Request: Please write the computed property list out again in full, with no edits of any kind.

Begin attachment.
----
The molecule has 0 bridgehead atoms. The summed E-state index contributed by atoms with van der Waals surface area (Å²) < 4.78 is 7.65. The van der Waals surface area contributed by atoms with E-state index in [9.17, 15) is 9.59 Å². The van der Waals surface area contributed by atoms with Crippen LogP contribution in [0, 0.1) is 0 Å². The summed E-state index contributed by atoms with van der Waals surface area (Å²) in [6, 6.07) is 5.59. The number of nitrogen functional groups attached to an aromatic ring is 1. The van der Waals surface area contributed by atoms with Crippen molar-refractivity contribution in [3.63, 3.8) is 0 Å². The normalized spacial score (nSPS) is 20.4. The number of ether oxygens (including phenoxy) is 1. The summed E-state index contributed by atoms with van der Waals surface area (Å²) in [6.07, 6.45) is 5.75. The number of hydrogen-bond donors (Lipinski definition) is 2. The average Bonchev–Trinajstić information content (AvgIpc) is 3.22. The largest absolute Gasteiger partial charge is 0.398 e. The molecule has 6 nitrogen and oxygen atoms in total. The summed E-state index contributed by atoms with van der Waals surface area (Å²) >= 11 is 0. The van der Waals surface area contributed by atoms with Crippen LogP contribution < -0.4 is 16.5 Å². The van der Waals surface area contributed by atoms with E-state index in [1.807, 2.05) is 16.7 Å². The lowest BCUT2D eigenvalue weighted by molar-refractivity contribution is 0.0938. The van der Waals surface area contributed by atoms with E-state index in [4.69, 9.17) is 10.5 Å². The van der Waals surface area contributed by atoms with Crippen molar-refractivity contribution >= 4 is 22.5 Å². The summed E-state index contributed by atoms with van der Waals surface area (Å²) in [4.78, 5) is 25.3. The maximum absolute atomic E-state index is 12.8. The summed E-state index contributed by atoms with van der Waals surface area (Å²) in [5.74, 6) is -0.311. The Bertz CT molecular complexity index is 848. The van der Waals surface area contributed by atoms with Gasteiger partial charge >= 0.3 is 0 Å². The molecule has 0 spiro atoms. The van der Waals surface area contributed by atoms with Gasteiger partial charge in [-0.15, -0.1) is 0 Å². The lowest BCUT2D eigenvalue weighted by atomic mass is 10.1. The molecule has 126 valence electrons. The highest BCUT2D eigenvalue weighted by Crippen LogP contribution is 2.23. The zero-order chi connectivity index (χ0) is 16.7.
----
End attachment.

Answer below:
The molecule has 0 bridgehead atoms. The summed E-state index contributed by atoms with van der Waals surface area (Å²) < 4.78 is 7.65. The van der Waals surface area contributed by atoms with E-state index in [9.17, 15) is 9.59 Å². The van der Waals surface area contributed by atoms with Crippen LogP contribution in [0, 0.1) is 0 Å². The summed E-state index contributed by atoms with van der Waals surface area (Å²) in [6, 6.07) is 5.59. The number of nitrogen functional groups attached to an aromatic ring is 1. The van der Waals surface area contributed by atoms with Crippen molar-refractivity contribution in [3.63, 3.8) is 0 Å². The normalized spacial score (nSPS) is 20.4. The number of ether oxygens (including phenoxy) is 1. The summed E-state index contributed by atoms with van der Waals surface area (Å²) in [6.07, 6.45) is 5.75. The number of hydrogen-bond donors (Lipinski definition) is 2. The average Bonchev–Trinajstić information content (AvgIpc) is 3.22. The largest absolute Gasteiger partial charge is 0.398 e. The molecule has 6 nitrogen and oxygen atoms in total. The summed E-state index contributed by atoms with van der Waals surface area (Å²) >= 11 is 0. The van der Waals surface area contributed by atoms with Crippen LogP contribution < -0.4 is 16.5 Å². The van der Waals surface area contributed by atoms with E-state index in [1.807, 2.05) is 16.7 Å². The lowest BCUT2D eigenvalue weighted by molar-refractivity contribution is 0.0938. The van der Waals surface area contributed by atoms with E-state index in [4.69, 9.17) is 10.5 Å². The van der Waals surface area contributed by atoms with Crippen molar-refractivity contribution >= 4 is 22.5 Å². The summed E-state index contributed by atoms with van der Waals surface area (Å²) in [4.78, 5) is 25.3. The maximum absolute atomic E-state index is 12.8. The summed E-state index contributed by atoms with van der Waals surface area (Å²) in [5.74, 6) is -0.311. The Bertz CT molecular complexity index is 848. The van der Waals surface area contributed by atoms with Gasteiger partial charge >= 0.3 is 0 Å². The molecule has 0 spiro atoms. The van der Waals surface area contributed by atoms with Gasteiger partial charge in [-0.15, -0.1) is 0 Å². The lowest BCUT2D eigenvalue weighted by atomic mass is 10.1. The molecule has 126 valence electrons. The highest BCUT2D eigenvalue weighted by Crippen LogP contribution is 2.23. The zero-order chi connectivity index (χ0) is 16.7.